They’d possibly be the most important 150 minutes Scots pupils spend in the classroom.
Learning CPR only takes two-and-a-half hours, and charities today urge schools to help ensure every child is given the simple skills that could save a life.
Ross Cowie, who launched his charity Lucky2BHere after being brought back to life following a cardiac arrest, says making CPR training as much a part of learning as traditional subjects like maths and English would save hundreds of lives.
His charity has supplied hundreds of defibrillators to groups around Scotland but, after all 32 local authorities agreed in theory to provide CPR training, he is urging them to redouble their efforts to ensure every school teaches every pupil emergency response skills.
Just before Christmas 2006, Ross collapsed after a quiz night in Portree, Skye.
His life was saved by a fluke. The only ambulance in the north of the island happened to be just a two-minute drive away.
“They got me back with the defibrillator,” says Ross of the crucial moments in which his life was saved.
He was helicoptered to Raigmore Hospital in Inverness, where his survival continued to hang in the balance.
Ross suffered another 13 cardiac arrests, but survived. The specialist who led his treatment, Professor Stephen Leslie, is now a trustee of his charity.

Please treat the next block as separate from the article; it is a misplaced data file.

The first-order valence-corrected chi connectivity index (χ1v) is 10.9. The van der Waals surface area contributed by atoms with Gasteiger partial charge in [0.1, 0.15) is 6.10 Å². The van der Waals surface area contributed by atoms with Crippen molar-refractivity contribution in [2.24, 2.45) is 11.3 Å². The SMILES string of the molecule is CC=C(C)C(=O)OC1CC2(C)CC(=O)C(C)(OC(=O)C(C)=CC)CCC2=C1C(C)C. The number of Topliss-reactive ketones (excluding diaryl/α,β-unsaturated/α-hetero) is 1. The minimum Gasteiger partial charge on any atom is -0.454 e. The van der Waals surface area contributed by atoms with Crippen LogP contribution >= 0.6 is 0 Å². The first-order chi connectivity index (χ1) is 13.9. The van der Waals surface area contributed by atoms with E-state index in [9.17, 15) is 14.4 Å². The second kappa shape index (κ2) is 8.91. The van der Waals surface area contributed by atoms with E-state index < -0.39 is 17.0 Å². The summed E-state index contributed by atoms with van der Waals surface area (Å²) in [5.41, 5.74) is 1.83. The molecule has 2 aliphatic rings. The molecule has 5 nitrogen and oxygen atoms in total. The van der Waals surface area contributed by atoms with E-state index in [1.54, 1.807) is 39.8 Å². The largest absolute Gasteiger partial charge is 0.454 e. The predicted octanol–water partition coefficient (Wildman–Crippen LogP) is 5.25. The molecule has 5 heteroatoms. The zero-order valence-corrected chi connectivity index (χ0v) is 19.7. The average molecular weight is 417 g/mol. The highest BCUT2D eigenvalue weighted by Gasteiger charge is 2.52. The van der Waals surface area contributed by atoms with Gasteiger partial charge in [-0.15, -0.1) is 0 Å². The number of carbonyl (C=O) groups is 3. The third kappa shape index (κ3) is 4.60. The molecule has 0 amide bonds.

As he recovered, Ross couldn’t help but dwell on the fact that, had paramedics not been so close to hand, he would have lost his life, and set about addressing the survival lottery.
He first encouraged friends and relatives to run a half-marathon, raising enough cash to install a defibrillator in the Skye Camanachd clubhouse, Portree. He continued undertaking his own research, only to be shocked by what he discovered.
“In Scotland,” he says, “the chances of surviving a cardiac arrest are little as one in 20. In Denmark, it’s one in four.
“The key difference is emergency life support training – in Denmark, anyone can do something before an ambulance gets there.
“Here, the great majority of people would not know what to do, even though they wanted to.”
By 2009, Ross had founded the charity, initially focused around his home area.
“At that time, there were hardly any defibrillators in the whole of the Highlands,” he recalls.
“Even ones in places like bus stations were locked and you had to phone someone for the key – which defeats the purpose.”
One of the charity’s first defibrillators was donated to Poolewe village hall, in Wester Ross. Soon, it would save the life of a singer who collapsed on stage in the venue.